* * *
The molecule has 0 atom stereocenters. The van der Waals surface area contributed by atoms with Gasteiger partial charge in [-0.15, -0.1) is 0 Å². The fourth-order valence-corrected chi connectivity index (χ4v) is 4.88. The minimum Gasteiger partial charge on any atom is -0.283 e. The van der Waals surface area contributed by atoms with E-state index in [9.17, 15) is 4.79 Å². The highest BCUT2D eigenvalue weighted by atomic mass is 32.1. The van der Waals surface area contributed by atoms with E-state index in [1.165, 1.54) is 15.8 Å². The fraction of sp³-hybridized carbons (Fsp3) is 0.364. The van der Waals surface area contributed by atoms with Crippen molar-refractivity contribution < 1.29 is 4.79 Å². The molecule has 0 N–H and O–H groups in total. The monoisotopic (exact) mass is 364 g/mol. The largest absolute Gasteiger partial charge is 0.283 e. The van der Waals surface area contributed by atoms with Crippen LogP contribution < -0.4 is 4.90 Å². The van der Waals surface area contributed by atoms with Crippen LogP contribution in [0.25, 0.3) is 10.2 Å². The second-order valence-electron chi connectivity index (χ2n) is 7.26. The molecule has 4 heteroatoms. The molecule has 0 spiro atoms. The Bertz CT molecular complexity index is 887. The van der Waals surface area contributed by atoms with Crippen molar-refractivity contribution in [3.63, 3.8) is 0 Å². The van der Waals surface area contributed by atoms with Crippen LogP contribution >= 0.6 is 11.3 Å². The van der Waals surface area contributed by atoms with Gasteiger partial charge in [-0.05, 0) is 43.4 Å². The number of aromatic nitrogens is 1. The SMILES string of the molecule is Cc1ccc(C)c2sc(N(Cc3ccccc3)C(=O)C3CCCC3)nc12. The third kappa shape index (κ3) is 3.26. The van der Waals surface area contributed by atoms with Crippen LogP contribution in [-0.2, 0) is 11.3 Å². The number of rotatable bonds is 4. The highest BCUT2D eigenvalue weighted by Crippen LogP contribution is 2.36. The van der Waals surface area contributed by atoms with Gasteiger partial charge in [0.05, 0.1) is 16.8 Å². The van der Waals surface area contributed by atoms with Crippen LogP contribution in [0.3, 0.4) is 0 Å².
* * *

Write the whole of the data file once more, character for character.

The molecule has 0 atom stereocenters. The van der Waals surface area contributed by atoms with Gasteiger partial charge in [-0.15, -0.1) is 0 Å². The fourth-order valence-corrected chi connectivity index (χ4v) is 4.88. The minimum Gasteiger partial charge on any atom is -0.283 e. The van der Waals surface area contributed by atoms with E-state index in [9.17, 15) is 4.79 Å². The highest BCUT2D eigenvalue weighted by atomic mass is 32.1. The van der Waals surface area contributed by atoms with E-state index in [1.165, 1.54) is 15.8 Å². The fraction of sp³-hybridized carbons (Fsp3) is 0.364. The van der Waals surface area contributed by atoms with Crippen molar-refractivity contribution < 1.29 is 4.79 Å². The molecule has 0 N–H and O–H groups in total. The monoisotopic (exact) mass is 364 g/mol. The largest absolute Gasteiger partial charge is 0.283 e. The van der Waals surface area contributed by atoms with Crippen LogP contribution < -0.4 is 4.90 Å². The van der Waals surface area contributed by atoms with Crippen LogP contribution in [0.25, 0.3) is 10.2 Å². The second-order valence-electron chi connectivity index (χ2n) is 7.26. The molecule has 4 heteroatoms. The molecule has 0 spiro atoms. The Bertz CT molecular complexity index is 887. The van der Waals surface area contributed by atoms with Crippen molar-refractivity contribution in [3.63, 3.8) is 0 Å². The van der Waals surface area contributed by atoms with Crippen LogP contribution >= 0.6 is 11.3 Å². The van der Waals surface area contributed by atoms with Gasteiger partial charge in [-0.05, 0) is 43.4 Å². The number of aromatic nitrogens is 1. The SMILES string of the molecule is Cc1ccc(C)c2sc(N(Cc3ccccc3)C(=O)C3CCCC3)nc12. The third kappa shape index (κ3) is 3.26. The van der Waals surface area contributed by atoms with Crippen LogP contribution in [-0.2, 0) is 11.3 Å². The number of rotatable bonds is 4. The highest BCUT2D eigenvalue weighted by Crippen LogP contribution is 2.36. The van der Waals surface area contributed by atoms with Gasteiger partial charge in [0.05, 0.1) is 16.8 Å². The van der Waals surface area contributed by atoms with Crippen LogP contribution in [0.3, 0.4) is 0 Å².